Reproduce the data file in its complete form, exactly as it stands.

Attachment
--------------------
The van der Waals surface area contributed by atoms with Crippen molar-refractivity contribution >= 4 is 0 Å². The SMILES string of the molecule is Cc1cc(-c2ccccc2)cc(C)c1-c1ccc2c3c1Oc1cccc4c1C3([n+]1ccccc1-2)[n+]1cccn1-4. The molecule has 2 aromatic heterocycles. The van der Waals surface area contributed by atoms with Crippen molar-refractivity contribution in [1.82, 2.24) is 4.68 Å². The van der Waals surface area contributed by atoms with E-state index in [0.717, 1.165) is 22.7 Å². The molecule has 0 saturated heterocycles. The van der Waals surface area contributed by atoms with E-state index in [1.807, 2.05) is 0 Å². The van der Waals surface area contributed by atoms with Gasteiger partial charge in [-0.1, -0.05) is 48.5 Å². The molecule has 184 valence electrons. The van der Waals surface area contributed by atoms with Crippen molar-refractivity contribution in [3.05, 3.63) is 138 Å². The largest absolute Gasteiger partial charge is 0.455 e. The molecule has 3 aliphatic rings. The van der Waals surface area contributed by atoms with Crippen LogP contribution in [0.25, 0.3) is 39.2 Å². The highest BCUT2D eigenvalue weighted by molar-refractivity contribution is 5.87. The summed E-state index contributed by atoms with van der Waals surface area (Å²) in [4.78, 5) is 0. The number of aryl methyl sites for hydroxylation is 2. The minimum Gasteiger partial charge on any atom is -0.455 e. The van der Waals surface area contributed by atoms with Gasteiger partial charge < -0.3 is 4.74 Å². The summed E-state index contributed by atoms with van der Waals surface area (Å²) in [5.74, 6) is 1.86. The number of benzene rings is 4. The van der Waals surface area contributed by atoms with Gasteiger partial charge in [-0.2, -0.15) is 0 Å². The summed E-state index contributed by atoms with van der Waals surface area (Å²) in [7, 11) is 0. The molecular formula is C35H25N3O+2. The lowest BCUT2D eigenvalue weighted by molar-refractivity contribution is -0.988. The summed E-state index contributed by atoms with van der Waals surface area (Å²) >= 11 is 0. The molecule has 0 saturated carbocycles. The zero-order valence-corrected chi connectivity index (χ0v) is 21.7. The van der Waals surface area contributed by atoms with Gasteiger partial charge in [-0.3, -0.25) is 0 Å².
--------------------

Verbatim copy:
The van der Waals surface area contributed by atoms with Crippen molar-refractivity contribution >= 4 is 0 Å². The SMILES string of the molecule is Cc1cc(-c2ccccc2)cc(C)c1-c1ccc2c3c1Oc1cccc4c1C3([n+]1ccccc1-2)[n+]1cccn1-4. The molecule has 2 aromatic heterocycles. The van der Waals surface area contributed by atoms with Crippen molar-refractivity contribution in [1.82, 2.24) is 4.68 Å². The van der Waals surface area contributed by atoms with E-state index in [0.717, 1.165) is 22.7 Å². The molecule has 0 saturated heterocycles. The van der Waals surface area contributed by atoms with E-state index in [1.807, 2.05) is 0 Å². The van der Waals surface area contributed by atoms with Gasteiger partial charge in [-0.1, -0.05) is 48.5 Å². The molecule has 184 valence electrons. The van der Waals surface area contributed by atoms with Crippen molar-refractivity contribution in [3.05, 3.63) is 138 Å². The largest absolute Gasteiger partial charge is 0.455 e. The molecule has 3 aliphatic rings. The van der Waals surface area contributed by atoms with Crippen LogP contribution in [0.25, 0.3) is 39.2 Å². The highest BCUT2D eigenvalue weighted by molar-refractivity contribution is 5.87. The summed E-state index contributed by atoms with van der Waals surface area (Å²) in [4.78, 5) is 0. The number of aryl methyl sites for hydroxylation is 2. The minimum Gasteiger partial charge on any atom is -0.455 e. The van der Waals surface area contributed by atoms with Gasteiger partial charge < -0.3 is 4.74 Å². The summed E-state index contributed by atoms with van der Waals surface area (Å²) in [5.74, 6) is 1.86. The number of benzene rings is 4. The van der Waals surface area contributed by atoms with Gasteiger partial charge in [-0.2, -0.15) is 0 Å². The summed E-state index contributed by atoms with van der Waals surface area (Å²) in [7, 11) is 0. The molecular formula is C35H25N3O+2. The lowest BCUT2D eigenvalue weighted by molar-refractivity contribution is -0.988. The summed E-state index contributed by atoms with van der Waals surface area (Å²) >= 11 is 0. The molecule has 0 saturated carbocycles. The zero-order valence-corrected chi connectivity index (χ0v) is 21.7. The van der Waals surface area contributed by atoms with Gasteiger partial charge in [-0.3, -0.25) is 0 Å².